Jillian Lare Interior Design - Grimes Iowa Kitchen Remodel White Farmhouse Kitchen
Lantern Pendants over the Peninsula

Count the number of decorative lighting fixtures you’ll need for your plan. Maybe you need two or three pendants for your island or peninsula and another for over the sink. $300 per pendant is a healthy budget, though you can certainly find them for much less or much more.


Black Bar Pulls in Different Sizes

If your plan isn’t finalized yet, you won’t know how many knobs or pulls you’ll need, but you can add an allowance for hardware. $400 is a good mid-range number for a small to medium sized kitchen. A large, upscale kitchen with decorative appliance pulls could require well over $1000 in hardware.


I think this is the hardest category to estimate. It can be influenced by so many different factors. Lately, I’ve been doubling the cost of my materials to estimate my labor costs just to start. A project with more construction might have a higher labor to materials ratio.

Once you’ve started getting bids on your project, you can update your labor estimates with more concrete numbers. The bids might also help you prioritize some of your material selections. Maybe fully custom cabinetry doesn’t work for your budget, but you can still get a great kitchen with semi-custom or even stock cabinetry.

There are many parts, pieces and variables that play into your kitchen remodeling budget. The faster you can make decisions, the more quickly you can hone in on the right number. With cabinetry playing a key role in the budget and design process, I recommend engaging a kitchen designer as soon as possible. Once you establish a layout for your kitchen, the other elements fall into place pretty easily.

If you need help planning your kitchen remodel, I’d be happy to schedule a Discovery Call with you. It doesn’t matter where you live…I can help you with an overall space plan and selections that you can use as the starting point for conversations with your cabinet supplier and contractor.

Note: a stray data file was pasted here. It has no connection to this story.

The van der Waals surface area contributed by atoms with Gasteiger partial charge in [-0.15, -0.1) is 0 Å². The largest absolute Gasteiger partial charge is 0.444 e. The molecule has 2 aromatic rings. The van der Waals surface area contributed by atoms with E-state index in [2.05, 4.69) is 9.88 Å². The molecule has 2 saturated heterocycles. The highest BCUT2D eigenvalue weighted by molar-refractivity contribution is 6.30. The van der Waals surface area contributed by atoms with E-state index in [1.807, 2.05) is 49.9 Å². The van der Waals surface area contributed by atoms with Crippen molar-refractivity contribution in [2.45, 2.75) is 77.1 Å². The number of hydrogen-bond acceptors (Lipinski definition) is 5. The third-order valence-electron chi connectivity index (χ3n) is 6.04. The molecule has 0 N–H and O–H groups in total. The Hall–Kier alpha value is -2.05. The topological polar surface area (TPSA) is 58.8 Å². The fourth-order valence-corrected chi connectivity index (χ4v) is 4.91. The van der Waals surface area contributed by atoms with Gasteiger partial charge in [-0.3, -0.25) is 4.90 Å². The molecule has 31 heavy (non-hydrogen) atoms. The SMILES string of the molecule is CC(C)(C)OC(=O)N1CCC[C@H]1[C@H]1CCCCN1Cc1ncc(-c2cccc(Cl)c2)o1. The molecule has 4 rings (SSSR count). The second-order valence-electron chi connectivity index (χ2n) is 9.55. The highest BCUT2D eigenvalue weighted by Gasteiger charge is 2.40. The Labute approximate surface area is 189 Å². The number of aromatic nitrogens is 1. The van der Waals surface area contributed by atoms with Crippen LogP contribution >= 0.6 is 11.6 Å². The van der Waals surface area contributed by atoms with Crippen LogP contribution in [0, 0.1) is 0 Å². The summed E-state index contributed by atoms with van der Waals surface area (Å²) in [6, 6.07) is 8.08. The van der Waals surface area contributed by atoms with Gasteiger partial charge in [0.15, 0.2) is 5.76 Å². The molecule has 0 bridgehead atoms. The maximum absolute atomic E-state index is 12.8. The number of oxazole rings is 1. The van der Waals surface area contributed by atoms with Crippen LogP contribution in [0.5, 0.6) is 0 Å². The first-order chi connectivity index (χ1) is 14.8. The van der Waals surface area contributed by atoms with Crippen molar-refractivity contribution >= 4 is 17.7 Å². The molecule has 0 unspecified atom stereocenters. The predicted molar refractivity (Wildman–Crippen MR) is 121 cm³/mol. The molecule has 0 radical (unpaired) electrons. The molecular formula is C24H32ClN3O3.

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How to Plan Your Kitchen Remodeling Budget
GE Monogram 48 Inch Pro Style Gas Range

GE Monogram Appliances – Behind the Scenes at the Chicago Merchandise Mart

Earlier this year, I received an invitation from GE Monogram to visit their Chicago showroom at The Merchandise Mart to learn all about their appliance line. My clients often select Monogram for their new kitchens, and they love them. I was very excited to get first-hand experience and knowledge so I could better educate my future clients during their appliance selection process.

I finally made the trip to Chicago in May. Monogram hosted the designers in our group at the Moxie Hotel. I had never stayed at a Moxie before, but it was a very unique experience. It was perfect for a quick work related getaway, and its design is tailored toward the Millenial business traveler

The only photos I took at the hotel were at the bar as I enjoyed my complimentary check-in cocktail. I have to admit that with an 18 month-old at home, this educational work trip felt a little bit like a vacation. #sorrynotsorry

On Tuesday morning, the designers in our group gathered with our Monogram guide Leslie and had a delicious breakfast at Beatrix. I’ve actually eaten there several times on trips to the Mart but never before for breakfast. It was outstanding, and I highly recommend it.

After breakfast, we made our way to the GE Monogram showroom at the Chicago Merchandise Mart. This was our view for our two days of training. Although I wasn’t born or raised in a big city, I truly am a city girl at heart. I could get used to seeing this every day (just not in the winter). Following an informative session on digital marketing and social media, we jumped right into learning all about the Monogram appliances.

Keep reading to learn all about the features, options, and benefits of these professional style luxury appliances.

Cooking & Baking

For our first session, we dove right into learning above Monogram’s options for cooking. I think most people immediately picture a Pro Style Range when they think of higher end or luxury appliances, but Monogram offers several other options for a combination of cooking and baking.

Pro Style Range

GE Monogram 48 Inch Pro Style Gas Range
48" Pro Gas Range via the Monogram Website

I forgot to take a good front facing photo of the Pro Style Range that they have on display because we were too busy test-driving the appliances to cook our own lunch. Monogram offers both a Range and Range Top depending on your preferences and space.

The Range is available in 30″, 36″, and 48″ widths and in natural gas, liquid propane, or dual fuel. The grates can be moved around and flipped upside down for wok cooking. They can go as high as 18,000 BTUs.

The dual stacked burners are crafted from aluminum and brass. The brass is better for simmering, while the aluminum is better for high heat cooking. By incorporating both, you get better control over the temperature of your cooking. The burners can be turned down very low to simmer or melt chocolate and maintain their heat without clicking.

Cynthia & Michelle Cooking Lunch on the Pro Range

The center griddle can go as high as 22,000 BTUs and is also made of aluminum and brass. One awesome feature of the griddle is that it can be tilted to drain into the grease trap.

Other Pro Range Features

  • Lighting under the front edge

    Illuminates the controls. The light comes on if a knob is turned on.

  • Knobs and Labels